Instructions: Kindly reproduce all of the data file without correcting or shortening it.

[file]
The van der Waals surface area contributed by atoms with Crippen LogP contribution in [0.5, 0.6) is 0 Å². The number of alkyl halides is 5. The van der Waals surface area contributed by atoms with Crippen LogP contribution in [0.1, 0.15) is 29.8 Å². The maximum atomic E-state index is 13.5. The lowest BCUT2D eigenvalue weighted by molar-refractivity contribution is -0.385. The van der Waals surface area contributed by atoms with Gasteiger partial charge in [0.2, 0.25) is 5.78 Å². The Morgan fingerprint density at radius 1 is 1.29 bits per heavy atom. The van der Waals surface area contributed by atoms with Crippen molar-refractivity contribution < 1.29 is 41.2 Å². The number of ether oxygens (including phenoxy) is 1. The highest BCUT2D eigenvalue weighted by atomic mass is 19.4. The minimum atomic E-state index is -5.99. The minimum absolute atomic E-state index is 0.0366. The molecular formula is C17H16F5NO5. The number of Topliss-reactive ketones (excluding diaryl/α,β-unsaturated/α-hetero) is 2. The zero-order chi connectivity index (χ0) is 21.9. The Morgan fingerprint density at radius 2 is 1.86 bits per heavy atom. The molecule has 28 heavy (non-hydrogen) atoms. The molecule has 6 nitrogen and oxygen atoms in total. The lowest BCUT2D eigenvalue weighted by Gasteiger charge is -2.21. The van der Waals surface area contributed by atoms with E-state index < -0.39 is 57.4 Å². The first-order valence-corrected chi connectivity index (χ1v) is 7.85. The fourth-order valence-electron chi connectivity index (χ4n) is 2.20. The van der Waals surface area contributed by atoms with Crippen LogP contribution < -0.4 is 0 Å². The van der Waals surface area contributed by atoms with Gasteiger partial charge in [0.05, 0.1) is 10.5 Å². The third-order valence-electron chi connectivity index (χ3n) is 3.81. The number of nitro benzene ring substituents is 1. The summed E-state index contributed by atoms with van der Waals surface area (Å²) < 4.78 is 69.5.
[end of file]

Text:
The van der Waals surface area contributed by atoms with Crippen LogP contribution in [0.5, 0.6) is 0 Å². The number of alkyl halides is 5. The van der Waals surface area contributed by atoms with Crippen LogP contribution in [0.1, 0.15) is 29.8 Å². The maximum atomic E-state index is 13.5. The lowest BCUT2D eigenvalue weighted by molar-refractivity contribution is -0.385. The van der Waals surface area contributed by atoms with Gasteiger partial charge in [0.2, 0.25) is 5.78 Å². The Morgan fingerprint density at radius 1 is 1.29 bits per heavy atom. The van der Waals surface area contributed by atoms with Crippen molar-refractivity contribution < 1.29 is 41.2 Å². The number of ether oxygens (including phenoxy) is 1. The highest BCUT2D eigenvalue weighted by atomic mass is 19.4. The minimum atomic E-state index is -5.99. The minimum absolute atomic E-state index is 0.0366. The molecular formula is C17H16F5NO5. The number of Topliss-reactive ketones (excluding diaryl/α,β-unsaturated/α-hetero) is 2. The zero-order chi connectivity index (χ0) is 21.9. The Morgan fingerprint density at radius 2 is 1.86 bits per heavy atom. The molecule has 28 heavy (non-hydrogen) atoms. The molecule has 6 nitrogen and oxygen atoms in total. The lowest BCUT2D eigenvalue weighted by Gasteiger charge is -2.21. The van der Waals surface area contributed by atoms with E-state index < -0.39 is 57.4 Å². The first-order valence-corrected chi connectivity index (χ1v) is 7.85. The fourth-order valence-electron chi connectivity index (χ4n) is 2.20. The van der Waals surface area contributed by atoms with Crippen LogP contribution < -0.4 is 0 Å². The van der Waals surface area contributed by atoms with Gasteiger partial charge in [0.05, 0.1) is 10.5 Å². The third-order valence-electron chi connectivity index (χ3n) is 3.81. The number of nitro benzene ring substituents is 1. The summed E-state index contributed by atoms with van der Waals surface area (Å²) < 4.78 is 69.5.